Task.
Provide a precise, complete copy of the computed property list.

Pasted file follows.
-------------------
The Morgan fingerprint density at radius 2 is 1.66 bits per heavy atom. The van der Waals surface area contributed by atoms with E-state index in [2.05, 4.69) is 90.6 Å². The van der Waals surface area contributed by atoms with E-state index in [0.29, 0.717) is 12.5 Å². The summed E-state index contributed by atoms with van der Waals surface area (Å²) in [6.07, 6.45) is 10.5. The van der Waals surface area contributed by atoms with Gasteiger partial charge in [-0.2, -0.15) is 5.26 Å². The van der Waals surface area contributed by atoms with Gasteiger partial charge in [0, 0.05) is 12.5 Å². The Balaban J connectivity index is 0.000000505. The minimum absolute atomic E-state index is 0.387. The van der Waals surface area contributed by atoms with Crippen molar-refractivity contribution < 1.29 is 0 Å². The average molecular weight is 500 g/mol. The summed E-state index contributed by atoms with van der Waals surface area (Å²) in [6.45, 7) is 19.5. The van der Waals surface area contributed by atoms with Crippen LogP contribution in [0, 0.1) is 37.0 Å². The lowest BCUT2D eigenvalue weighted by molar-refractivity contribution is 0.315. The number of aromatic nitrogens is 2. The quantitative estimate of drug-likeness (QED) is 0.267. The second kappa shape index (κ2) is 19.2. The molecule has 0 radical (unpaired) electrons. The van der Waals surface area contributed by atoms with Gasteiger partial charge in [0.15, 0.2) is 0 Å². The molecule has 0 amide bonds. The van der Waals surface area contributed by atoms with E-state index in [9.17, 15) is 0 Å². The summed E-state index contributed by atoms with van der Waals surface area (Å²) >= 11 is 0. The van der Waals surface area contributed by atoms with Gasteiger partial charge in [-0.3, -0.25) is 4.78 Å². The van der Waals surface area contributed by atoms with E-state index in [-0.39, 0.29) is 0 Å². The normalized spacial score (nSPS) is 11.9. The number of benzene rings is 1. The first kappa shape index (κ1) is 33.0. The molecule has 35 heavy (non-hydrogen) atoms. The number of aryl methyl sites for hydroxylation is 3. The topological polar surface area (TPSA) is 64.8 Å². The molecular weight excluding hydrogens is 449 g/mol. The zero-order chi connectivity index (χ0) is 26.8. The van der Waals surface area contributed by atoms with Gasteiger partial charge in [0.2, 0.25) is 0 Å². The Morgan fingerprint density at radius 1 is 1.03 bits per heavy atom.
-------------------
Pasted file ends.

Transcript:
The Morgan fingerprint density at radius 2 is 1.66 bits per heavy atom. The van der Waals surface area contributed by atoms with E-state index in [2.05, 4.69) is 90.6 Å². The van der Waals surface area contributed by atoms with E-state index in [0.29, 0.717) is 12.5 Å². The summed E-state index contributed by atoms with van der Waals surface area (Å²) in [6.07, 6.45) is 10.5. The van der Waals surface area contributed by atoms with Gasteiger partial charge in [-0.2, -0.15) is 5.26 Å². The van der Waals surface area contributed by atoms with Gasteiger partial charge in [0, 0.05) is 12.5 Å². The Balaban J connectivity index is 0.000000505. The minimum absolute atomic E-state index is 0.387. The van der Waals surface area contributed by atoms with Crippen molar-refractivity contribution < 1.29 is 0 Å². The average molecular weight is 500 g/mol. The summed E-state index contributed by atoms with van der Waals surface area (Å²) in [6.45, 7) is 19.5. The van der Waals surface area contributed by atoms with Crippen LogP contribution in [0, 0.1) is 37.0 Å². The lowest BCUT2D eigenvalue weighted by molar-refractivity contribution is 0.315. The number of aromatic nitrogens is 2. The quantitative estimate of drug-likeness (QED) is 0.267. The second kappa shape index (κ2) is 19.2. The molecule has 0 radical (unpaired) electrons. The van der Waals surface area contributed by atoms with Gasteiger partial charge in [0.15, 0.2) is 0 Å². The molecule has 0 amide bonds. The van der Waals surface area contributed by atoms with E-state index in [9.17, 15) is 0 Å². The summed E-state index contributed by atoms with van der Waals surface area (Å²) >= 11 is 0. The van der Waals surface area contributed by atoms with Gasteiger partial charge in [-0.3, -0.25) is 4.78 Å². The van der Waals surface area contributed by atoms with E-state index in [-0.39, 0.29) is 0 Å². The normalized spacial score (nSPS) is 11.9. The number of benzene rings is 1. The first kappa shape index (κ1) is 33.0. The molecule has 35 heavy (non-hydrogen) atoms. The number of aryl methyl sites for hydroxylation is 3. The topological polar surface area (TPSA) is 64.8 Å². The molecular weight excluding hydrogens is 449 g/mol. The zero-order chi connectivity index (χ0) is 26.8. The van der Waals surface area contributed by atoms with Gasteiger partial charge in [0.2, 0.25) is 0 Å². The Morgan fingerprint density at radius 1 is 1.03 bits per heavy atom.